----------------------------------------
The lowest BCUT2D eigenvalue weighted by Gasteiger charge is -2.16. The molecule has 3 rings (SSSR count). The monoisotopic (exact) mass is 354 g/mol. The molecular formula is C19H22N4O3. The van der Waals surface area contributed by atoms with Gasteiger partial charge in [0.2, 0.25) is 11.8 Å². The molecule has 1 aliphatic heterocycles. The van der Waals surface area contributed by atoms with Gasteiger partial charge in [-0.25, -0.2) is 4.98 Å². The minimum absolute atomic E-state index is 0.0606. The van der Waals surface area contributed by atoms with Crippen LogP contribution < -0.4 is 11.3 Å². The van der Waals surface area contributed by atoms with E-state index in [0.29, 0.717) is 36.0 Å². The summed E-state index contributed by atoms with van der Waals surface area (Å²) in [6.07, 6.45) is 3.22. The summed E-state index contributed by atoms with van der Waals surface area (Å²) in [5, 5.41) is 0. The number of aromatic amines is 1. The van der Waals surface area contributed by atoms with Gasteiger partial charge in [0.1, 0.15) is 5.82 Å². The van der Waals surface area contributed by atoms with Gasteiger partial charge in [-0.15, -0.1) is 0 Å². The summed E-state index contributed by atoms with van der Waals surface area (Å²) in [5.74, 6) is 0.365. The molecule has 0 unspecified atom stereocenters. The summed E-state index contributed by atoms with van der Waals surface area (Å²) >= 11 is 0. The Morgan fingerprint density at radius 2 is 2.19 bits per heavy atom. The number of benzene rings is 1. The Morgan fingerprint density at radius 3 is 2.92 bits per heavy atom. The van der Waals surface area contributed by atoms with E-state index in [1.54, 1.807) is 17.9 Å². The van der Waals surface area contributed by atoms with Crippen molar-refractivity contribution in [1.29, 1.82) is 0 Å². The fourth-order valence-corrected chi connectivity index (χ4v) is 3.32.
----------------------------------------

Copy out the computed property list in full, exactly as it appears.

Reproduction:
The lowest BCUT2D eigenvalue weighted by Gasteiger charge is -2.16. The molecule has 3 rings (SSSR count). The monoisotopic (exact) mass is 354 g/mol. The molecular formula is C19H22N4O3. The van der Waals surface area contributed by atoms with Gasteiger partial charge in [0.2, 0.25) is 11.8 Å². The molecule has 1 aliphatic heterocycles. The van der Waals surface area contributed by atoms with Gasteiger partial charge in [-0.25, -0.2) is 4.98 Å². The minimum absolute atomic E-state index is 0.0606. The van der Waals surface area contributed by atoms with Crippen LogP contribution < -0.4 is 11.3 Å². The van der Waals surface area contributed by atoms with E-state index in [0.29, 0.717) is 36.0 Å². The summed E-state index contributed by atoms with van der Waals surface area (Å²) in [6.07, 6.45) is 3.22. The summed E-state index contributed by atoms with van der Waals surface area (Å²) in [5, 5.41) is 0. The number of aromatic amines is 1. The van der Waals surface area contributed by atoms with Gasteiger partial charge in [0.1, 0.15) is 5.82 Å². The van der Waals surface area contributed by atoms with Gasteiger partial charge in [-0.15, -0.1) is 0 Å². The summed E-state index contributed by atoms with van der Waals surface area (Å²) in [5.74, 6) is 0.365. The molecule has 0 unspecified atom stereocenters. The summed E-state index contributed by atoms with van der Waals surface area (Å²) >= 11 is 0. The Morgan fingerprint density at radius 2 is 2.19 bits per heavy atom. The number of benzene rings is 1. The Morgan fingerprint density at radius 3 is 2.92 bits per heavy atom. The van der Waals surface area contributed by atoms with E-state index in [1.54, 1.807) is 17.9 Å². The van der Waals surface area contributed by atoms with Crippen molar-refractivity contribution in [1.29, 1.82) is 0 Å². The fourth-order valence-corrected chi connectivity index (χ4v) is 3.32.